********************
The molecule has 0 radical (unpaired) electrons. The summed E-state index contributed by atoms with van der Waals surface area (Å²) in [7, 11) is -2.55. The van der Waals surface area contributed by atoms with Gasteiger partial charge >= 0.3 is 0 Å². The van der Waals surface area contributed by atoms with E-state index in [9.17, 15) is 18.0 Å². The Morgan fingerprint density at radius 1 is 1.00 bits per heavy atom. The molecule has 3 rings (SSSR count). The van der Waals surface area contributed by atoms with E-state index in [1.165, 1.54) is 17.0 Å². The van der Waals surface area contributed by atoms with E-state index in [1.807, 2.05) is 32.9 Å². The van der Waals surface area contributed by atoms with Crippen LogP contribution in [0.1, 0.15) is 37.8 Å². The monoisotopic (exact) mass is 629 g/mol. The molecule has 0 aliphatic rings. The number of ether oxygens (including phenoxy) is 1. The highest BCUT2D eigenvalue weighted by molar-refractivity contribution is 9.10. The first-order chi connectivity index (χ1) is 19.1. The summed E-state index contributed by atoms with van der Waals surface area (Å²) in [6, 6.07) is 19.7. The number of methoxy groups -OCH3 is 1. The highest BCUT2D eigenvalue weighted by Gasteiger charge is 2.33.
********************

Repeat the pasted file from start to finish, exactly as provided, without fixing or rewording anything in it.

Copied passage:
The molecule has 0 radical (unpaired) electrons. The summed E-state index contributed by atoms with van der Waals surface area (Å²) in [7, 11) is -2.55. The van der Waals surface area contributed by atoms with Gasteiger partial charge >= 0.3 is 0 Å². The van der Waals surface area contributed by atoms with E-state index in [9.17, 15) is 18.0 Å². The Morgan fingerprint density at radius 1 is 1.00 bits per heavy atom. The molecule has 3 rings (SSSR count). The van der Waals surface area contributed by atoms with E-state index in [1.165, 1.54) is 17.0 Å². The van der Waals surface area contributed by atoms with E-state index in [1.807, 2.05) is 32.9 Å². The van der Waals surface area contributed by atoms with Crippen LogP contribution in [0.1, 0.15) is 37.8 Å². The monoisotopic (exact) mass is 629 g/mol. The molecule has 0 aliphatic rings. The number of ether oxygens (including phenoxy) is 1. The highest BCUT2D eigenvalue weighted by molar-refractivity contribution is 9.10. The first-order chi connectivity index (χ1) is 19.1. The summed E-state index contributed by atoms with van der Waals surface area (Å²) in [6, 6.07) is 19.7. The number of methoxy groups -OCH3 is 1. The highest BCUT2D eigenvalue weighted by Gasteiger charge is 2.33.